Regards,
    J T
    IF only I had of questioned then, for the answers needed now . . .

  9. #174
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    Quote Originally Posted by r937 View Post
    i was through there again last month just to get that picture (as part of a longer jaunt through my neighbourhood urban wilderness), but ended up taking a couple of weeks to write everything up properly with links and everything... Six ravines and an abandoned rail line
    Great article r937! I can tell you you'd never get me out on that bridge with no railings! - though I have dodged the cars under it a few times.

    And speaking of heading under bridges...



    Highland Creek - eastenders, part 1

    Yesterday I resolved to finally put an end to my journeys down the Highland Creek watershed, and complete the last leg of its course into Lake Ontario. When last we met I stopped my eastern egress at Morningside Avenue. Now I sally forth into the UofT Scarborough campus, and beyond:
















    Between two bridges and between two Kingstons; from the Old to the new:
















    Continuing south through Colonel Danforth Park:


















    Through Lawrence Avenue East, and into Lower Highland Creek Park:
















    Past the grounds of the Highland Creek Sewage Treatment Plant, with the vast Stevenson Swamp just across the creek:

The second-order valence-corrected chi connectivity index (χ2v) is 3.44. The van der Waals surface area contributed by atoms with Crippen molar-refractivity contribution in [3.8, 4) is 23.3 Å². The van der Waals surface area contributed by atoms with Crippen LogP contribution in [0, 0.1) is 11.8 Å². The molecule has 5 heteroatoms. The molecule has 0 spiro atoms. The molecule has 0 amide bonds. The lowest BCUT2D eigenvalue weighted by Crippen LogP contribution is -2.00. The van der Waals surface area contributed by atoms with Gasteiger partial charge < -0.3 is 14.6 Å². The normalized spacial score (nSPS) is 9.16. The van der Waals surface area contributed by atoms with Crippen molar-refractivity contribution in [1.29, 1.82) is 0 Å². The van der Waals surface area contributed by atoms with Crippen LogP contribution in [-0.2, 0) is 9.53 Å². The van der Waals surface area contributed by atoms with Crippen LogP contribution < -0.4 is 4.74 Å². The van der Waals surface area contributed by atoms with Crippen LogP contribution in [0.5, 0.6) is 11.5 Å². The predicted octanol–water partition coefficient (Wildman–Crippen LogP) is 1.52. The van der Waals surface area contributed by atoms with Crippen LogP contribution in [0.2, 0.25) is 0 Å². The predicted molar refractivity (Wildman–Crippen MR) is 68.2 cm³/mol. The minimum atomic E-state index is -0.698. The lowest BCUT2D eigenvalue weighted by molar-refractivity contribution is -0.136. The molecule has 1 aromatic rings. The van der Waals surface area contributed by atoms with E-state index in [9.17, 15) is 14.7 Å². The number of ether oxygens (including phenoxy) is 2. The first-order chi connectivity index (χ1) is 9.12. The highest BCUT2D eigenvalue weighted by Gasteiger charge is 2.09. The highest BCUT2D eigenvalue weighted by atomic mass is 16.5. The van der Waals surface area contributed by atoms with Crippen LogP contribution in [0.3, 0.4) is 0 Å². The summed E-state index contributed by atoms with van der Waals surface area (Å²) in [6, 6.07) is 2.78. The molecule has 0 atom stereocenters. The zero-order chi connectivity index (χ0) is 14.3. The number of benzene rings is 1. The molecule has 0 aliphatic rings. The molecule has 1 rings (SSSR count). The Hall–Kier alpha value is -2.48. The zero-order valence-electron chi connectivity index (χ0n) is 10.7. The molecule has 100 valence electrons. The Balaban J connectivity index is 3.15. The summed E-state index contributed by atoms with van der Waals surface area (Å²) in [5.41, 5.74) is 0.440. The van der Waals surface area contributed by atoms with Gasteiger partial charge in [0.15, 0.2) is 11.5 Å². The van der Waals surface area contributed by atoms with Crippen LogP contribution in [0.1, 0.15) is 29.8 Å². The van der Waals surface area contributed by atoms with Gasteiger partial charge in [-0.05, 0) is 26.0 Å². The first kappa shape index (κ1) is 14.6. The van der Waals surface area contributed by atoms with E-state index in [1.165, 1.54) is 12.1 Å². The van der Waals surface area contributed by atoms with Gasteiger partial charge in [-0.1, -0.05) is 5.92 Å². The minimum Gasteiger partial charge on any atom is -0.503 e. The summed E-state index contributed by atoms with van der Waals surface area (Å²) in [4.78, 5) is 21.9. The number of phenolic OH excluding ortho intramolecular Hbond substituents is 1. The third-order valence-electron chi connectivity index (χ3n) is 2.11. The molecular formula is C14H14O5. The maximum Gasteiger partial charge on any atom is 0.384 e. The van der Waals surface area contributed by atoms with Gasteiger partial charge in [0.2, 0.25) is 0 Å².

At last, a glimpse of the end as I spot the great CN rail crossing / East Point pedestrian bridge configuration - a perfect place to indulge my infrastructurphilia:
















    A few parting shots as I bid farewell to the Highland Creek:




    The End.


    or is it?...

  10. #175
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    Beechgrove/Woodgrove Ravine - eastenders, part 2

    Having at last completed my project of travelling every inch of the Highland, West Highland, Southwest Highland, and all other forms of Highland in this fair city, I find myself feeling strangely unfulfilled. Perhaps this last bit of the journey was all a bit too easy. After a few serious stretches of bushwhacking during my last two outings, perhaps this trip was somewhat lacking in challenge. Strolling well-worn paths the length of the way, it did take me only a few hours. Time enough then for another trek! So I head back north a few hundred meters, then head west through the sewage treatment grounds, down a very unworn water feature which my map alternately designates as both the Beechgrove and Woodgrove Ravine: